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Making of the Historia Scholastica, 1150-1200 (Hardcover) (Mark J. Clark)
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In the theological landscape of the later twelfth and early thirteenth centuries, Peter Comestor?s Historia scholastica stands out as a conspicuous yet strangely overlooked landmark. Like the Sentences of Peter Lombard, the History towers over the early scholastic period, and it was the extraordinary success of these twin towers that ensured the joint ascendancy of the reputations of the two masters. Indeed, we find one medieval writer after another testifying to the greatness of the man whose nickname had become synonymous with a voracious appetite for knowledge, and the encyclopedic work whose extraordinary dissemination and influence over several centuries made it the medieval popular Bible.
Based on wide and insightful reading of the manuscripts and printed texts not only of Peter Comestor but also of his master, Peter Lombard, and his student, Stephen Langton, this study offers a persuasive new argument about the genesis and formation of the Historia scholastica. At the same time it harnesses new evidence from biblical glosses and from Langton?s lecture courses to analyze the development and reception of the History at Paris in the decades between the 1160s and the 1190s.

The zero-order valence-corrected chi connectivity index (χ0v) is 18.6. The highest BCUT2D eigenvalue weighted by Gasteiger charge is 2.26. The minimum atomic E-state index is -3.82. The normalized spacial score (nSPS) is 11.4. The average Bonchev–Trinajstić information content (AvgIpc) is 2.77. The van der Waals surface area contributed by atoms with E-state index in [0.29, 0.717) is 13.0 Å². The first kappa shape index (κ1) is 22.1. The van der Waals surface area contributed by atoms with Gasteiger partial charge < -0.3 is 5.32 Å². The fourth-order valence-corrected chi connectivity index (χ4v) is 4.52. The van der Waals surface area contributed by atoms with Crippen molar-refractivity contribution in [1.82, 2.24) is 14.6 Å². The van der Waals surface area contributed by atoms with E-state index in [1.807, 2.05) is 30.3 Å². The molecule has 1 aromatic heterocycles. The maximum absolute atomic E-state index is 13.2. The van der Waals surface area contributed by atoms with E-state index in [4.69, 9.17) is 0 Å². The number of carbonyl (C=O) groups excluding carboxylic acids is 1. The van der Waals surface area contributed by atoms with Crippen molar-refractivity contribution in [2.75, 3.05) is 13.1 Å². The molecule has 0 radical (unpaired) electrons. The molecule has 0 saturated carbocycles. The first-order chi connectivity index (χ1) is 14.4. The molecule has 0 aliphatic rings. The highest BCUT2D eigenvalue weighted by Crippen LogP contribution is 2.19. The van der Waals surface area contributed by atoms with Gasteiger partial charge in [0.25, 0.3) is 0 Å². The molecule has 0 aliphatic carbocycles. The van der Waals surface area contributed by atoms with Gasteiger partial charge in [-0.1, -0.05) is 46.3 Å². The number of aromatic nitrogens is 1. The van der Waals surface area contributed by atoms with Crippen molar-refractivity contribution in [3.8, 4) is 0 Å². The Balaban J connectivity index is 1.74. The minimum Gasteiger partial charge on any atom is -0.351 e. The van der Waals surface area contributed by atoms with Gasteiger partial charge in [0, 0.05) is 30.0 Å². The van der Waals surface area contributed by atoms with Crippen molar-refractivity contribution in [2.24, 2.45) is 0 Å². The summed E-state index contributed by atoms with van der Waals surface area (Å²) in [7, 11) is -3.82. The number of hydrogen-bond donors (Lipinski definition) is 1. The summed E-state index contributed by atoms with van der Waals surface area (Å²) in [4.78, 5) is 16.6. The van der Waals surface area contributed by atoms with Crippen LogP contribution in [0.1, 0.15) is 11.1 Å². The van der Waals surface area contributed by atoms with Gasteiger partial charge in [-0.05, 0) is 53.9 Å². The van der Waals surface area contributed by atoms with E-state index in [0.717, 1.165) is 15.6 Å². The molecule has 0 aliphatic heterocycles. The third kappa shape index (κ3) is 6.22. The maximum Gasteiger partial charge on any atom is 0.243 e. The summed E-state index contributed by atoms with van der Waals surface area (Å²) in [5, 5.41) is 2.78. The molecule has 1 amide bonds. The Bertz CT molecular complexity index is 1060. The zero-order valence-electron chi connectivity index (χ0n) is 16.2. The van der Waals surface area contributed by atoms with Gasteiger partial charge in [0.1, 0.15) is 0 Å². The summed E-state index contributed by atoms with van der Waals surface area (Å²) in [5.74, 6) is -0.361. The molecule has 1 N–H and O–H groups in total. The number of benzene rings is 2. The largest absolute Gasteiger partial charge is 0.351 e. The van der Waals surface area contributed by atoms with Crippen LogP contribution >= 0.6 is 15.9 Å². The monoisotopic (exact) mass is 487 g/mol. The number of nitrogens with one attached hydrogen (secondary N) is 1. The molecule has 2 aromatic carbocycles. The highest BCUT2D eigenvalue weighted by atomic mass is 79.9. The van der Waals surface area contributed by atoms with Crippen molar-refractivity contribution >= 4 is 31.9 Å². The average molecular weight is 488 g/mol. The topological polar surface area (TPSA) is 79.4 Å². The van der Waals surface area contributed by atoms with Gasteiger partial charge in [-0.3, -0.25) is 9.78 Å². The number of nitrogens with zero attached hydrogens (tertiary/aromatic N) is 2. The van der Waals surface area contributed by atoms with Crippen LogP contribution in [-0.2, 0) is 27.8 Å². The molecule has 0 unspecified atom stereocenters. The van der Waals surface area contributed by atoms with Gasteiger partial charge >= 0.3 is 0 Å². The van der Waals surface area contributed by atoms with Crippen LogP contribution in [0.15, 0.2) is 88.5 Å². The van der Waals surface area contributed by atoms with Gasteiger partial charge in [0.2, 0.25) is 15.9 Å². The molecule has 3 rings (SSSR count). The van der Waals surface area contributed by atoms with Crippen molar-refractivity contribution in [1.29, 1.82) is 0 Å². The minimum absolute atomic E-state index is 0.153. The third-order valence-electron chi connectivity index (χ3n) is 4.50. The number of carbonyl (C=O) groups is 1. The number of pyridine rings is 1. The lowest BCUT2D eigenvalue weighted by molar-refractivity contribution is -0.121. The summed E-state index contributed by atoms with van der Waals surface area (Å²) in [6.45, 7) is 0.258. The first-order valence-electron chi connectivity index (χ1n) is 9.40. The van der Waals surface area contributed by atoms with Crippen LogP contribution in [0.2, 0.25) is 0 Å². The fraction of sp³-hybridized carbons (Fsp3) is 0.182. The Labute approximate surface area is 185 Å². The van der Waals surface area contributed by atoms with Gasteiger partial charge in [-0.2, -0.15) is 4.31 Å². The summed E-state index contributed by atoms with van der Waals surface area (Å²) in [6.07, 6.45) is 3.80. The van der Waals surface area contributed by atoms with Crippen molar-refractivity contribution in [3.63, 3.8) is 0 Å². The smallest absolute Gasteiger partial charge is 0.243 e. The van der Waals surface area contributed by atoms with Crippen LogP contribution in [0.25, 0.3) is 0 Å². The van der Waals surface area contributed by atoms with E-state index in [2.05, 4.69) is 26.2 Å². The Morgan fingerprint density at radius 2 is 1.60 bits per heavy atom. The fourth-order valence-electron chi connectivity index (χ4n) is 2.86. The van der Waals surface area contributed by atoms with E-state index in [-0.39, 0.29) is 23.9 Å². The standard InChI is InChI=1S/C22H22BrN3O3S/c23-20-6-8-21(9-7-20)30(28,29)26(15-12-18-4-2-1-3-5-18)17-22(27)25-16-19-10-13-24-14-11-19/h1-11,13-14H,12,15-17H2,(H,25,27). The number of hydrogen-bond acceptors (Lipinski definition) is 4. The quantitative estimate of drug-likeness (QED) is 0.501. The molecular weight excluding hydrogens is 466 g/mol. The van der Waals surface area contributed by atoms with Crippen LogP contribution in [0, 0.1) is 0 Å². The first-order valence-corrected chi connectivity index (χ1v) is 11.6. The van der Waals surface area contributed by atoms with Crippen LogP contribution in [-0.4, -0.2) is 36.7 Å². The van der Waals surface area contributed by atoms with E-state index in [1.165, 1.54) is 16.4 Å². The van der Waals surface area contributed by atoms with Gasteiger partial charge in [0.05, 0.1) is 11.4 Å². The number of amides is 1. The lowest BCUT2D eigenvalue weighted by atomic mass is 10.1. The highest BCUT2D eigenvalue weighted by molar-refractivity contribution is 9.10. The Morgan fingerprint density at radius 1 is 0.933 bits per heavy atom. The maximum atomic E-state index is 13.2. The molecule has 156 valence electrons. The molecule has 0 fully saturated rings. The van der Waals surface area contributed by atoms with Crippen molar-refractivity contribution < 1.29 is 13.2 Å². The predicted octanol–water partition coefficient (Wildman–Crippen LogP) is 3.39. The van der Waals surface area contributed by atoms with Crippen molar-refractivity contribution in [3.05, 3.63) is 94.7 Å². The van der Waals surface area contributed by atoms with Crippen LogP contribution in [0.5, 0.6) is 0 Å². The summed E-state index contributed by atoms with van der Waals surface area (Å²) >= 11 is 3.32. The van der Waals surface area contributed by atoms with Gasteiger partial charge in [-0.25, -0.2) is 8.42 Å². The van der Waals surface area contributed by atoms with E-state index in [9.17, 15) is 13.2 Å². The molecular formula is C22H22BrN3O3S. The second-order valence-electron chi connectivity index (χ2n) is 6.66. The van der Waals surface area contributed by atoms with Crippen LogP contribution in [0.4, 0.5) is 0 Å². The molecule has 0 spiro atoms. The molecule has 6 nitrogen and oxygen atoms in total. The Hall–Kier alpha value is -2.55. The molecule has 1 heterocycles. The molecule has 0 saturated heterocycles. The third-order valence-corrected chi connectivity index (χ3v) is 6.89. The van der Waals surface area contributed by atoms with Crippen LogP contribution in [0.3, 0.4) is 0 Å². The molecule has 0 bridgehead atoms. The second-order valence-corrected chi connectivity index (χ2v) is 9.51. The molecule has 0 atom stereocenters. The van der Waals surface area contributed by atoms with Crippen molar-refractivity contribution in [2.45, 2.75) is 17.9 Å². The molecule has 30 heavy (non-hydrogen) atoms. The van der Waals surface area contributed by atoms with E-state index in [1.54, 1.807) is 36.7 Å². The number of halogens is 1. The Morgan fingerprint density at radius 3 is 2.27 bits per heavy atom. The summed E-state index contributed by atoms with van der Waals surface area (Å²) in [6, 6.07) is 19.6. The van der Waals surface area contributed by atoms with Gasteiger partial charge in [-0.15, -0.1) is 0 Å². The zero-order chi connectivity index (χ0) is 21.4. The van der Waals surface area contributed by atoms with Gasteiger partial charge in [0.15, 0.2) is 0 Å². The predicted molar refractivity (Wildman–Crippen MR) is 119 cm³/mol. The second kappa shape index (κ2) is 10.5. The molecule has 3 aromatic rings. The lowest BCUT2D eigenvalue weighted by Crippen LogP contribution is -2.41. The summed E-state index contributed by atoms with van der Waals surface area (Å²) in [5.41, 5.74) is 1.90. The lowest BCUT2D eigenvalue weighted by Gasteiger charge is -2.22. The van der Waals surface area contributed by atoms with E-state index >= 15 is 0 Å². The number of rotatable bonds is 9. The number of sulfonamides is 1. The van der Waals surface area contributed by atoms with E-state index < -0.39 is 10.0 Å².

In the course of this analysis, the History is revealed as a living, prototypically scholastic text, changing constantly at the hands of the magistri who, in adding to and altering the text, readily and anonymously placed their stamp on Comestor?s masterwork even as they used it in their teaching. That the History proved so malleable is a testament to Comestor?s genius, for he invented a novel method for introducing the Bible to students. Unlike the Gloss, the History presented just the historical/literal tradition and did so in a format that offered students both the scriptural text and the tradition of literal glosses in a single, unified historical narrative. Additionally, Comestor chose a felicitous narrative structure for the History, organizing its chapters into discrete topics that could be easily adapted to a master?s individual courses. By reorganizing biblical history in cogent fashion, and by establishing the narrative coherence of the salvific events related in the Old and New Testaments, Comestor charted a course in scholastic biblical education that was as fresh as it was to prove durable.